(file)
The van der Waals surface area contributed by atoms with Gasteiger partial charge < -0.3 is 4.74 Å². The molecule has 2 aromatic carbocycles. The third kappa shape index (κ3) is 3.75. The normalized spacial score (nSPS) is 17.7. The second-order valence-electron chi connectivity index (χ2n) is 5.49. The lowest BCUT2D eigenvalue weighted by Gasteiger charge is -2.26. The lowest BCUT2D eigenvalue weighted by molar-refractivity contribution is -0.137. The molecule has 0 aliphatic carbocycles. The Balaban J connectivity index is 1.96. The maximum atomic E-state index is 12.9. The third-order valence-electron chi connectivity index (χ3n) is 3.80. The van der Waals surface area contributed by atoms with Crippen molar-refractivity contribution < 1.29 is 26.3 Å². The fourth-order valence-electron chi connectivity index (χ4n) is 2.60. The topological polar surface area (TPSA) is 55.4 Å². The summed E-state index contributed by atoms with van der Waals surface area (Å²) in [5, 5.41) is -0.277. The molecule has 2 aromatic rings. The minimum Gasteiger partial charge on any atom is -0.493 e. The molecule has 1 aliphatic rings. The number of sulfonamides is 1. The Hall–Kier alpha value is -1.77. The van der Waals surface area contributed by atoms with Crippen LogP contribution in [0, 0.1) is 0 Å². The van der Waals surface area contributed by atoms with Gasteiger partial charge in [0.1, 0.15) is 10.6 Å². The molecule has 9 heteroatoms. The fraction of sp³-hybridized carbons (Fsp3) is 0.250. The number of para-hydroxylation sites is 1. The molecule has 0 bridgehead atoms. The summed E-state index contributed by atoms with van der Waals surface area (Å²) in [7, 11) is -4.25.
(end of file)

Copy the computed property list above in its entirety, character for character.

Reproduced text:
The van der Waals surface area contributed by atoms with Gasteiger partial charge < -0.3 is 4.74 Å². The molecule has 2 aromatic carbocycles. The third kappa shape index (κ3) is 3.75. The normalized spacial score (nSPS) is 17.7. The second-order valence-electron chi connectivity index (χ2n) is 5.49. The lowest BCUT2D eigenvalue weighted by Gasteiger charge is -2.26. The lowest BCUT2D eigenvalue weighted by molar-refractivity contribution is -0.137. The molecule has 0 aliphatic carbocycles. The Balaban J connectivity index is 1.96. The maximum atomic E-state index is 12.9. The third-order valence-electron chi connectivity index (χ3n) is 3.80. The van der Waals surface area contributed by atoms with Crippen molar-refractivity contribution < 1.29 is 26.3 Å². The fourth-order valence-electron chi connectivity index (χ4n) is 2.60. The topological polar surface area (TPSA) is 55.4 Å². The summed E-state index contributed by atoms with van der Waals surface area (Å²) in [5, 5.41) is -0.277. The molecule has 2 aromatic rings. The minimum Gasteiger partial charge on any atom is -0.493 e. The molecule has 1 aliphatic rings. The number of sulfonamides is 1. The Hall–Kier alpha value is -1.77. The van der Waals surface area contributed by atoms with Crippen LogP contribution in [0, 0.1) is 0 Å². The van der Waals surface area contributed by atoms with Gasteiger partial charge in [0.1, 0.15) is 10.6 Å². The molecule has 9 heteroatoms. The fraction of sp³-hybridized carbons (Fsp3) is 0.250. The number of para-hydroxylation sites is 1. The molecule has 0 bridgehead atoms. The summed E-state index contributed by atoms with van der Waals surface area (Å²) in [7, 11) is -4.25.